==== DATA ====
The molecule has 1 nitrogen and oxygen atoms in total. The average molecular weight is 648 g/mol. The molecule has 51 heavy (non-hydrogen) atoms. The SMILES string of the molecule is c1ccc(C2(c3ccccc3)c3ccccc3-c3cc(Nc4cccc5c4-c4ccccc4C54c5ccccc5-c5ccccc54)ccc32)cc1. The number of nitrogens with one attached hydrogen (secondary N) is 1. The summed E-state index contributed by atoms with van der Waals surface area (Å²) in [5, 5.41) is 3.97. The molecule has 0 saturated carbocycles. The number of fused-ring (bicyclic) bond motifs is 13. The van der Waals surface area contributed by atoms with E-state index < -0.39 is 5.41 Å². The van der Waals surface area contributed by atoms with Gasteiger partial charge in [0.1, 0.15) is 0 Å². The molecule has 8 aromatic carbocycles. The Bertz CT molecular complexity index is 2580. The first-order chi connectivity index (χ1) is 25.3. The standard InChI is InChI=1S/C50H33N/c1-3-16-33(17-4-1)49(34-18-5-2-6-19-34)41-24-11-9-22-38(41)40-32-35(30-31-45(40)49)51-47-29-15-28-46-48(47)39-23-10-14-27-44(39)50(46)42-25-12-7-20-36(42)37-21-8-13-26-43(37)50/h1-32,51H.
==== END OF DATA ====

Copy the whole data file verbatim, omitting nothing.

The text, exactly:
The molecule has 1 nitrogen and oxygen atoms in total. The average molecular weight is 648 g/mol. The molecule has 51 heavy (non-hydrogen) atoms. The SMILES string of the molecule is c1ccc(C2(c3ccccc3)c3ccccc3-c3cc(Nc4cccc5c4-c4ccccc4C54c5ccccc5-c5ccccc54)ccc32)cc1. The number of nitrogens with one attached hydrogen (secondary N) is 1. The summed E-state index contributed by atoms with van der Waals surface area (Å²) in [5, 5.41) is 3.97. The molecule has 0 saturated carbocycles. The number of fused-ring (bicyclic) bond motifs is 13. The van der Waals surface area contributed by atoms with E-state index < -0.39 is 5.41 Å². The van der Waals surface area contributed by atoms with Gasteiger partial charge in [0.1, 0.15) is 0 Å². The molecule has 8 aromatic carbocycles. The Bertz CT molecular complexity index is 2580. The first-order chi connectivity index (χ1) is 25.3. The standard InChI is InChI=1S/C50H33N/c1-3-16-33(17-4-1)49(34-18-5-2-6-19-34)41-24-11-9-22-38(41)40-32-35(30-31-45(40)49)51-47-29-15-28-46-48(47)39-23-10-14-27-44(39)50(46)42-25-12-7-20-36(42)37-21-8-13-26-43(37)50/h1-32,51H.